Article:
In “Origins,” comics creators talk about their formative experiences with comics. This week, Chris Roberson, the writer of Cinderella: From Fabletown With Love, Do Androids Dream Of Electric Sheep?: Dust to Dust and iZombie, is in the hot seat. (And scroll down for an exclusive preview of Dust to Dust #2!)
What was the first comic book you ever read? What do you remember about it?
I honestly don’t remember what the first comic I ever read was. Comics were just always around, part of the landscape of growing up in the ’70s. The first comic I ever spent my own money on was probably a mass-market paperback collection of Silver Age Superman stories that I bought at a school book fair when I was eight years old, but pretty quickly thereafter I started picking up the DC Blue Ribbon digests when they hit the newsstands in 1979, and after that I was hooked.
(More on Techland: A Brief, Selective Timeline of 3 1/2 Or So Legions of Super-Heroes)
What comic book has made the deepest impression on you, and why?
Different comics have meant a great deal to me at different points in my life. When I was a kid, I was hugely obsessed with Legion of Super-Heroes. Then in high school I was a fanatic about Matt Wagner’s Mage, and in college I was the perfect age for Neil Gaiman’s Sandman when it first started up. In my twenties I read and reread Dylan Horrocks’ Hicksville and James Robinson’s Starman, and in my thirties I’ve revisited Mike Mignola’s Hellboy titles over and over again. But if I were to put my finger on the one single comic that has had the greatest impression on me over the years, it would probably have to be Kurt Busiek’s Astro City. I’ve literally lost count of the number of times that I’ve reread Astro City from beginning to end, over and over again.
Who were your favorite comics creators when you started getting into reading comics?
When I was just starting out as an Every Wednesday Comic Fan (back when Wednesday was held on Thursday), I probably bought more Roy Thomas comics than anything else. By the early ’80s I was obsessed with All Star Squadron, Captain Carrot and his Amazing Zoo Crew, Infinity Inc., etc. Right around that time I was introduced to Marvel Comics by my friend Chris Cannon, though, and very quickly became a confirmed Chris Claremont fanatic. Those two writers, Thomas and Claremont, continued to dominate my comic purchases for the next few years, until I discovered people like Alan Moore and Matt Wagner, and there’s probably still more Thomas and Claremont in my work than even I realize.
What was the first comic book you tried to write?
I had completely forgotten about this until the last couple of days, but Chris Cannon and I collaborated on a number of overly ambitious comics in middle school. Deeply, deeply influenced by Chris Claremont’s X-books and Frank Miller’s work on Daredevil and Ronin, they were a hodgepodge of undigested influences crowding each other out on the page. Rogue bounty hunters in futuristic dystopias, mutant heroes protecting a world that despised them, et cetera, et cetera. They were a lot of fun, but thankfully nobody but the two of us ever saw them.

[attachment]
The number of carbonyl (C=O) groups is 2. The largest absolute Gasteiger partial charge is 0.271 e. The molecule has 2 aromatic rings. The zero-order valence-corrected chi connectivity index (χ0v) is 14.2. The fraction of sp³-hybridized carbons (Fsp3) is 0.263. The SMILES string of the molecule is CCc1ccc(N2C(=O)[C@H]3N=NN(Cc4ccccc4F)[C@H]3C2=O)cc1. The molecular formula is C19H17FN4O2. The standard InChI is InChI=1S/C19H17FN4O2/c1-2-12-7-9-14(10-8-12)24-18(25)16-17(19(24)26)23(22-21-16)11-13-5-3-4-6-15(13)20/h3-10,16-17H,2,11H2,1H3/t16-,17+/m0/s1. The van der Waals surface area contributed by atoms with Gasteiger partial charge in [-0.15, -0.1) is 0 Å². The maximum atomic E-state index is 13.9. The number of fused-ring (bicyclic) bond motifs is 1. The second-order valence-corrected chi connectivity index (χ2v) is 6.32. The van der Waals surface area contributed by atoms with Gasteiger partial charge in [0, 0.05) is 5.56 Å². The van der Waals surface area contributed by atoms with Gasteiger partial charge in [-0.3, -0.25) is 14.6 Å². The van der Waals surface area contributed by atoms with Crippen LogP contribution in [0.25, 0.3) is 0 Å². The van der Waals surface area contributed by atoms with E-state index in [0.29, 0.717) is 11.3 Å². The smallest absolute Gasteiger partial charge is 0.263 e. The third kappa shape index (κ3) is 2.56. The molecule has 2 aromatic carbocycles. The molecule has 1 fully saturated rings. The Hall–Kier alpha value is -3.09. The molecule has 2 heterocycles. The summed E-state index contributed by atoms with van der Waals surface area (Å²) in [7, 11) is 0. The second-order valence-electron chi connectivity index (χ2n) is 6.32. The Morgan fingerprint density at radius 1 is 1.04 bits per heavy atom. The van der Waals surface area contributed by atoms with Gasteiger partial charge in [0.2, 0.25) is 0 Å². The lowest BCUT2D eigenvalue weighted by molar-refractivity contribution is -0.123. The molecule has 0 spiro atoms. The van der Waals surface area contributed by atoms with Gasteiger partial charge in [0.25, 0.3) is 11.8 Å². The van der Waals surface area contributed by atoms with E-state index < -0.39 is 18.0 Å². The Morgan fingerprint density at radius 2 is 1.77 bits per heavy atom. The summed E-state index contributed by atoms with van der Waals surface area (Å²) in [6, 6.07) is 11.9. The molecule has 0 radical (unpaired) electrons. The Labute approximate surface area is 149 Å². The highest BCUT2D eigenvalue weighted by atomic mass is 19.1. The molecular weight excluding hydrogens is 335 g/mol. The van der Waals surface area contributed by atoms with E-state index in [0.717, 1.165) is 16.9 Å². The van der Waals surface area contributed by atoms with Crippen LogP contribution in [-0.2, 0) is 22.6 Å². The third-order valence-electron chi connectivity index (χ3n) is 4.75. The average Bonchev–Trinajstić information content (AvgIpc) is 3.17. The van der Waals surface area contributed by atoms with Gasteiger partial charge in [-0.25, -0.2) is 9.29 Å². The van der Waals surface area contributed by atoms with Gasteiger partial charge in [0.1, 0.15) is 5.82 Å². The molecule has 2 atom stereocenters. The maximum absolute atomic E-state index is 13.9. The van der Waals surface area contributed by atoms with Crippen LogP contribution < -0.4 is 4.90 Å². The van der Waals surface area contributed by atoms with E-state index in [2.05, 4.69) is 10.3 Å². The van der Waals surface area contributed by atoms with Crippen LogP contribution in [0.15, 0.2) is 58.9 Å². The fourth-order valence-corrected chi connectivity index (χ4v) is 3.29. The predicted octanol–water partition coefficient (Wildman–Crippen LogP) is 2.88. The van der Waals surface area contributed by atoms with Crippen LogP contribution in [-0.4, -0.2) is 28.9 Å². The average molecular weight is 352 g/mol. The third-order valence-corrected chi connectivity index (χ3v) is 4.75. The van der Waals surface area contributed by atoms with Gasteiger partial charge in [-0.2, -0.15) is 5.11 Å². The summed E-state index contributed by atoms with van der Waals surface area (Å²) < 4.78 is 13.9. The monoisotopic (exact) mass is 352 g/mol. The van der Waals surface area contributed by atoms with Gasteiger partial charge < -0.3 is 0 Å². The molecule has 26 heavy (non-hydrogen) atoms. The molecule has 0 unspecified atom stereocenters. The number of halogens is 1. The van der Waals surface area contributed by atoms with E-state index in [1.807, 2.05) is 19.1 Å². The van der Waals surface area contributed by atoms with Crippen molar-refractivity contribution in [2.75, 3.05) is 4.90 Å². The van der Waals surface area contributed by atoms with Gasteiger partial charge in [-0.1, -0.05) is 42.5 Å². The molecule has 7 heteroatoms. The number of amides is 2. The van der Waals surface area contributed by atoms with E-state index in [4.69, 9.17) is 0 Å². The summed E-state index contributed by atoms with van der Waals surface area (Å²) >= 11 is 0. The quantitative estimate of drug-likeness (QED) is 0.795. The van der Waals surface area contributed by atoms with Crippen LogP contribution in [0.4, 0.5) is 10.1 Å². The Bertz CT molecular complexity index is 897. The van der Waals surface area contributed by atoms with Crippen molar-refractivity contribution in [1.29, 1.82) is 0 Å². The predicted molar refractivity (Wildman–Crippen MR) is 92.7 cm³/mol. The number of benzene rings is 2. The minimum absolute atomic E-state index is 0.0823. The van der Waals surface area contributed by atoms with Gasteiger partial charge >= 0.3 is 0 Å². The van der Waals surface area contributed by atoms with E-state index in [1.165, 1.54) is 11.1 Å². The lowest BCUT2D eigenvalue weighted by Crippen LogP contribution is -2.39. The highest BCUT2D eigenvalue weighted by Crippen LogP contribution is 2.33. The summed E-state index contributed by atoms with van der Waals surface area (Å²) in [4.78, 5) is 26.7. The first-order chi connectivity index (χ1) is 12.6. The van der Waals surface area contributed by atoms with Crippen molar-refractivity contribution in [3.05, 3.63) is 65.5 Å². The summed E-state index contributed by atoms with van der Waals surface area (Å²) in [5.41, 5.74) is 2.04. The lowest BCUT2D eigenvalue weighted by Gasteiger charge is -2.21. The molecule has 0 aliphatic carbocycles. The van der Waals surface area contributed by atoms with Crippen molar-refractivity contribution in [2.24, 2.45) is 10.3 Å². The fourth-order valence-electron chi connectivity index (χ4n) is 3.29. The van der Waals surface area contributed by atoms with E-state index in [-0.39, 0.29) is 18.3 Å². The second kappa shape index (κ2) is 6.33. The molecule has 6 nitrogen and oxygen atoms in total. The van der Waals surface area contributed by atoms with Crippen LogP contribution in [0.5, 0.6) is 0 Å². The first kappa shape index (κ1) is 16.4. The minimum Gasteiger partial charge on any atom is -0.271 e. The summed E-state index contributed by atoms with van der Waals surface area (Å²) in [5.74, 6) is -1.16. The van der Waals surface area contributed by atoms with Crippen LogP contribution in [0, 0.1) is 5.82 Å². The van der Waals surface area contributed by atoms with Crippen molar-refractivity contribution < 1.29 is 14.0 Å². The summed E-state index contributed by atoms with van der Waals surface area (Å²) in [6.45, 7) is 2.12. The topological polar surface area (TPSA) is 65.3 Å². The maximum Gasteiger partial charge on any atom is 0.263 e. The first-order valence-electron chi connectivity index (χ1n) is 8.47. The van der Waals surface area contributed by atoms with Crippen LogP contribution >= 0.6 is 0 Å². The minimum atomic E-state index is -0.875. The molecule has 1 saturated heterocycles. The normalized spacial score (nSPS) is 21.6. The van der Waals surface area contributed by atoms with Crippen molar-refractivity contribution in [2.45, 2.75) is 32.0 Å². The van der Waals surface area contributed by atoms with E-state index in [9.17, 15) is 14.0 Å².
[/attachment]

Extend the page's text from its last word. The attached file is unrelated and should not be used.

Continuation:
Tell us about the Clockwork Storybook era–what did you pick up about writing comics from it?
Clockwork Storybook was a writers’ collective that started up in the late ’90s in Austin. Bill Willingham was the driving force behind the group even then. He was the only one of us with published credits, after all. This was right before Proposition Player came out, when he had just started doing his creator owned superhero comics for Lone Star. In fact, it was at the signing for Pantheon #1 that I first met Bill, introduced to him by Mark Finn, who was working at Austin Books at the time. I brought in my old college roommate, Matt Sturges, and the four of us decided to fight crime together… that is, we decided to form a writing group together.
Without Clockwork Storybook, I doubt very seriously whether I would be writing comics now, or in fact whether I would have ever gotten the chance. Writing comics is all I’ve ever wanted to do since I was eight years old, but I could never figure out how to break in. I became a novelist by default after years of failing to get a foot in the comics industry door. It took Willingham opening that door just a few years ago for me to break in. Just as importantly, though, Bill shared his “rules for comic scripting,” which helped me immensely. I was always worried about being one of those novelists who, when they start writing comics for the first time, put way too many words on the page. Bill’s rules for comics helped me avoid that, since they are simple guidelines for how many dialogue balloons a panel can reasonably hold, how many lines of dialogue per balloon, etc. Just invaluable advice.
What was your first published comics work? What’s your impression of it now?
My first published comics work was actually just a little over a year ago, the “Jack ‘n’ Apes” issue of Jack of Fables, in which Jack travels to Africa and inadvertently ends up the lord of the apes. I reread it recently after receiving my comps of the trade paperback which collects those issues, and I felt like it held up pretty well. The nice thing about writing comics is that someone else is doing all of the hard work, so I’m able to go back and look at comics I’ve done and just enjoy them in a way that I can seldom ever do with my prose novels and short stories. With prose, I always home right in on the phrase that I could have improved, or the word that really should have been replaced with another. In comics, once the artist has drawn it, the comic is done, and I’m able to appreciate it on its own terms.